Accessibility links

Voter turnout declined steadily for decades until 1997 when it nose-dived, only to turn upwards again in the last two elections.  While a number of factors influence how people vote, such as the perceived closeness of the result, the general trend is downwards and the heady days where over 80% of the electorate voted seems unimaginable now.

Falling voter turnout at General Elections

The irony is that the greater the number of people who think there’s no point in voting, the more wrong they become. When there are only a few non-voters they are unlikely to be able to make a difference, whereas the 18 million people who didn't vote in 2001 could have swung the election any way they wanted, after all Labour won with less than 11 million votes cast for them.

Ask people why they don’t vote and most answers are variations on the same theme – ‘it wouldn't make any difference anyway’, ‘they’re all the same’, ‘nothing will change’. This is in stark contrast to the candidates themselves who claim the difference is between a glorious, prosperous future (their party) or the utter ruin of the country (the other party), regardless of how far apart their policies really are.

The parties have been getting closer over the past 30 years, following an inexorable convergence to the centre ground as they chase voters. The belief is that ‘our’ people will always vote for us regardless of what we do because they detest the other side so much, so we don’t need to worry about them, instead we will concentrate on attracting the wavering voters in the middle.

As the centre ground shifts so shift the parties, as has been the case on Europe, immigration and benefits over the past decade to name a few examples where politicians have been running after the public mood. Why people are so disaffected is that these party manoeuvrings are reactive, based on opinion polls and focus groups, politicians chasing after the people rather than leading them.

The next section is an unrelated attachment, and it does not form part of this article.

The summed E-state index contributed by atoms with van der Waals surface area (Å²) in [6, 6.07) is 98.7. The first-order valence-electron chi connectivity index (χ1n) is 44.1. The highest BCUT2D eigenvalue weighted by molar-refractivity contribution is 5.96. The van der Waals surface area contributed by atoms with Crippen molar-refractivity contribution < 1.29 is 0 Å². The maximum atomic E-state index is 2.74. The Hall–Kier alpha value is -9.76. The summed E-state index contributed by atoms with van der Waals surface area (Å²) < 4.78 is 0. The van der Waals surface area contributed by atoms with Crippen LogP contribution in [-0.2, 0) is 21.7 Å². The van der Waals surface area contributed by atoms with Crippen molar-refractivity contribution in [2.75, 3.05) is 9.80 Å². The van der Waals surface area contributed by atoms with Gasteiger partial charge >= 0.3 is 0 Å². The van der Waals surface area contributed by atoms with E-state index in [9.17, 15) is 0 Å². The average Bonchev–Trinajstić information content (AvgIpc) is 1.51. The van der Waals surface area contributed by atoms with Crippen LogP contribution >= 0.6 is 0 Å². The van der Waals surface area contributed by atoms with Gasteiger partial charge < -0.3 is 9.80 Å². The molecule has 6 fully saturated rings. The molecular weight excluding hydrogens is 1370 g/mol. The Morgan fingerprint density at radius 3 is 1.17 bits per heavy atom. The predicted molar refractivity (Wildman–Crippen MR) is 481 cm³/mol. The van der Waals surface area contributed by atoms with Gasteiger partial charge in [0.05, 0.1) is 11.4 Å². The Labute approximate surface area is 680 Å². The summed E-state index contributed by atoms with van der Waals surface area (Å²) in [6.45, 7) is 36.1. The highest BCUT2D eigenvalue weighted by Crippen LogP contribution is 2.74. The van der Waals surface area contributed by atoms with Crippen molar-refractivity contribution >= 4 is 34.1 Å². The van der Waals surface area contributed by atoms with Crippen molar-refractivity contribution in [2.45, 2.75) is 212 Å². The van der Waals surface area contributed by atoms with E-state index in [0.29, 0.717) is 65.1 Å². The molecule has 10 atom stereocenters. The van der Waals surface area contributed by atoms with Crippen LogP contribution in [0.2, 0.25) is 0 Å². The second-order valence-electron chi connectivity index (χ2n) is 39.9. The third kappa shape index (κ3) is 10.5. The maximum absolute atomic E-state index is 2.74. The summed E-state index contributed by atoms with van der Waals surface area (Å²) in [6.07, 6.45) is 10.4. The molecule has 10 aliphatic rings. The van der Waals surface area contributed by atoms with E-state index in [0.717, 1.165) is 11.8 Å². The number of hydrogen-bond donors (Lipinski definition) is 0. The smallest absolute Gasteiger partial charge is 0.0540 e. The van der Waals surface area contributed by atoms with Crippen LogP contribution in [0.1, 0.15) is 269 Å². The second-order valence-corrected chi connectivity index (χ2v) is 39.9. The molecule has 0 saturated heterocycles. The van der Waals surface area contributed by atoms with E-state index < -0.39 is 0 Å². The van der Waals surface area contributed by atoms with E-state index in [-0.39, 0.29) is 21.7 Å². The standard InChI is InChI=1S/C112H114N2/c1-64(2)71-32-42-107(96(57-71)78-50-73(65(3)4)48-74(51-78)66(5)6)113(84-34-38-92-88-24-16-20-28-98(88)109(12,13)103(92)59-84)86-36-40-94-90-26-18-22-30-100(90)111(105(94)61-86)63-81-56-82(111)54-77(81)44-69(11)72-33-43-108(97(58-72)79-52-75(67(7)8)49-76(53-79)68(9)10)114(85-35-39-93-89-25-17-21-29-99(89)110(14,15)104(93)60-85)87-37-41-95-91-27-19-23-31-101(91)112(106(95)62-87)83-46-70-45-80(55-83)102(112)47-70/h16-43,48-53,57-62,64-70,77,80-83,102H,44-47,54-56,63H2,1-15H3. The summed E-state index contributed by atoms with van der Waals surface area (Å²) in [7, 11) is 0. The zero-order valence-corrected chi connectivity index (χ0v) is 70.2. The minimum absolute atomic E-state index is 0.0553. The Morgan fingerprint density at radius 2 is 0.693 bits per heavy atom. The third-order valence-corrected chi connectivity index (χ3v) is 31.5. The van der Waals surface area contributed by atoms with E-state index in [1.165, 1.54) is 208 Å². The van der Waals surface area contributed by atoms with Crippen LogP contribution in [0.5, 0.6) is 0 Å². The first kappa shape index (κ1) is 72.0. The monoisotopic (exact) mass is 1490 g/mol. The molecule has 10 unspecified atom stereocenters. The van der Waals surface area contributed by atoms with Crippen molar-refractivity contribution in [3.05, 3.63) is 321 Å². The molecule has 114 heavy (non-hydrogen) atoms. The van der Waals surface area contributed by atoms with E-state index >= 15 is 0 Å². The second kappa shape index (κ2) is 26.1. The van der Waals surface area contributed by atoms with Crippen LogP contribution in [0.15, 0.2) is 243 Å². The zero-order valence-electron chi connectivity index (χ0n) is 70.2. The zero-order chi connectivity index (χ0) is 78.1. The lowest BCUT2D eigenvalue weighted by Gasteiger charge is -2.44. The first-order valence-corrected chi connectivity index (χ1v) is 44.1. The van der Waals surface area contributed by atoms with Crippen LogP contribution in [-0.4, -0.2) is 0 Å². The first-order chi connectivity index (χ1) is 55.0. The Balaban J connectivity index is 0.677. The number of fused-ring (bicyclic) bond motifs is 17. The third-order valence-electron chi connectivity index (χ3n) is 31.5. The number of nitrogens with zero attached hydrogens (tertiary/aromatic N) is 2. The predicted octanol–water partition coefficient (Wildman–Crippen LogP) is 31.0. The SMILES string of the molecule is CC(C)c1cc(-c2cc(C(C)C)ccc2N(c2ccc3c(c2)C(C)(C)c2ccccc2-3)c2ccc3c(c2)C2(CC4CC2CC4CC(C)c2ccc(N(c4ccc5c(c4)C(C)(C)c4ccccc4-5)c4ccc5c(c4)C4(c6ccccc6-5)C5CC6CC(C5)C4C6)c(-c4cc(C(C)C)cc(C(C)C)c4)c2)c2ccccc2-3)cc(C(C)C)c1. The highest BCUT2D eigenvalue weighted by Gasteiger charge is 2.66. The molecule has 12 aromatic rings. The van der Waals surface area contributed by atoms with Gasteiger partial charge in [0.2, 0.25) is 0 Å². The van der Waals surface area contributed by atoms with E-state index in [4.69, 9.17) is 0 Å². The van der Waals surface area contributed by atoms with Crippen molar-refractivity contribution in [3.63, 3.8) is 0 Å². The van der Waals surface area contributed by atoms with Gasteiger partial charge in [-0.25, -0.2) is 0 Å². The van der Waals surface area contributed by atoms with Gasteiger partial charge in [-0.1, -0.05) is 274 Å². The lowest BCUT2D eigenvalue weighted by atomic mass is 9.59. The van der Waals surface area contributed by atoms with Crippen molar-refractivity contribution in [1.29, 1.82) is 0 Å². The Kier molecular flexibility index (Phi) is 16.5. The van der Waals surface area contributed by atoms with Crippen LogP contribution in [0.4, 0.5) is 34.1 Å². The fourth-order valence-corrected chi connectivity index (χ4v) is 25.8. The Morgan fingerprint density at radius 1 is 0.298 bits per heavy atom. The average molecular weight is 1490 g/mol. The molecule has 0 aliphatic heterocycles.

What is needed is a politician who will put their flag in a new place and say this is what I believe in, it’s different and radical but it’s the right thing and I will do everything I can to persuade you it’s the right thing. If they succeed they create a new centre ground, much like a new product coming along which isn’t a variation on what has gone before but changes the whole nature of the marketplace. This is what happened with Labour and nationalisation after the war, and what Thatcher did in the 80s. It’s also the genius of Barack Obama, being able to persuade American voters that he stood for something radically different and better, without ever actually saying what that was. The exception is occasions like the Scottish referendum where the decision is so big it's a flag in the ground election by default.

When a leader does this then policies suddenly matter, values matter, the future matters and sound bites and image fall away. The financial crash put the nail in the coffin of unbridled free market ideology, but we have yet to find a political leader of a main party who will stand up for something profoundly different, instead they cling on to a discredited ideology too fearful that if they did put their flag in the ground then it will be in the wrong place. That is why our politics seems so stale at the moment, let’s hope a political leader with a fresh outlook and the courage to stand up for that outlook comes along soon.

This post was meant to be about our own elections we’re having at the RSA at the moment for our Trustee Board and Fellowship Council but I rather got carried away. However, we do think our strategic review is taking us in an exciting new direction so, in the spirit of this blog, if you’re a Fellow and haven’t voted, do take time to look at the candidates here and put your cross on the ballot paper.


Oliver Reichardt is the Director of Fellowship at the RSA

Follow him @OliverReichardt


Be the first to write a comment

Please login to post a comment or reply.

Don't have an account? Click here to register.